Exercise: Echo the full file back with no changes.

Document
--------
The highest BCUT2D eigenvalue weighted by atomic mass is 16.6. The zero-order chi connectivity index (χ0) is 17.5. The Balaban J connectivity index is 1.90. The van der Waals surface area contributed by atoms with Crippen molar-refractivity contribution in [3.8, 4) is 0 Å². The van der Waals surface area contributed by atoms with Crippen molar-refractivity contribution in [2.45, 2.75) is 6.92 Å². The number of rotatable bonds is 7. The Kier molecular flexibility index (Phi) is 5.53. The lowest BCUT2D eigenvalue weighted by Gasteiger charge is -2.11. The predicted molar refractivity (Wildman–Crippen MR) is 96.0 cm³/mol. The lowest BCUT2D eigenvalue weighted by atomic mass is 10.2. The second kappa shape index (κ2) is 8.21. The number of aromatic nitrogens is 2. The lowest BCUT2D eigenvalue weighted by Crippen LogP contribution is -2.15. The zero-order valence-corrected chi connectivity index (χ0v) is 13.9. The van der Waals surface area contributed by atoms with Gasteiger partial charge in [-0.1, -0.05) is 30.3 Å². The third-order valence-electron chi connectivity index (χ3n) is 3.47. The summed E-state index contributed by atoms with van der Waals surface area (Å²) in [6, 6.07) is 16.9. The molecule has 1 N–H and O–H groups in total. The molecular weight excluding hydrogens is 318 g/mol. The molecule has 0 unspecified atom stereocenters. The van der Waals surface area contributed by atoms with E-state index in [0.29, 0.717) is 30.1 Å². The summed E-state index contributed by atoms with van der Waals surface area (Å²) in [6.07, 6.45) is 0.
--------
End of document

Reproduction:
The highest BCUT2D eigenvalue weighted by atomic mass is 16.6. The zero-order chi connectivity index (χ0) is 17.5. The Balaban J connectivity index is 1.90. The van der Waals surface area contributed by atoms with Crippen molar-refractivity contribution in [3.8, 4) is 0 Å². The van der Waals surface area contributed by atoms with Crippen molar-refractivity contribution in [2.45, 2.75) is 6.92 Å². The number of rotatable bonds is 7. The Kier molecular flexibility index (Phi) is 5.53. The lowest BCUT2D eigenvalue weighted by Gasteiger charge is -2.11. The predicted molar refractivity (Wildman–Crippen MR) is 96.0 cm³/mol. The lowest BCUT2D eigenvalue weighted by atomic mass is 10.2. The second kappa shape index (κ2) is 8.21. The number of aromatic nitrogens is 2. The lowest BCUT2D eigenvalue weighted by Crippen LogP contribution is -2.15. The zero-order valence-corrected chi connectivity index (χ0v) is 13.9. The van der Waals surface area contributed by atoms with Gasteiger partial charge in [-0.1, -0.05) is 30.3 Å². The third-order valence-electron chi connectivity index (χ3n) is 3.47. The summed E-state index contributed by atoms with van der Waals surface area (Å²) in [6, 6.07) is 16.9. The molecule has 1 N–H and O–H groups in total. The molecular weight excluding hydrogens is 318 g/mol. The molecule has 0 unspecified atom stereocenters. The van der Waals surface area contributed by atoms with E-state index in [0.29, 0.717) is 30.1 Å². The summed E-state index contributed by atoms with van der Waals surface area (Å²) in [6.07, 6.45) is 0.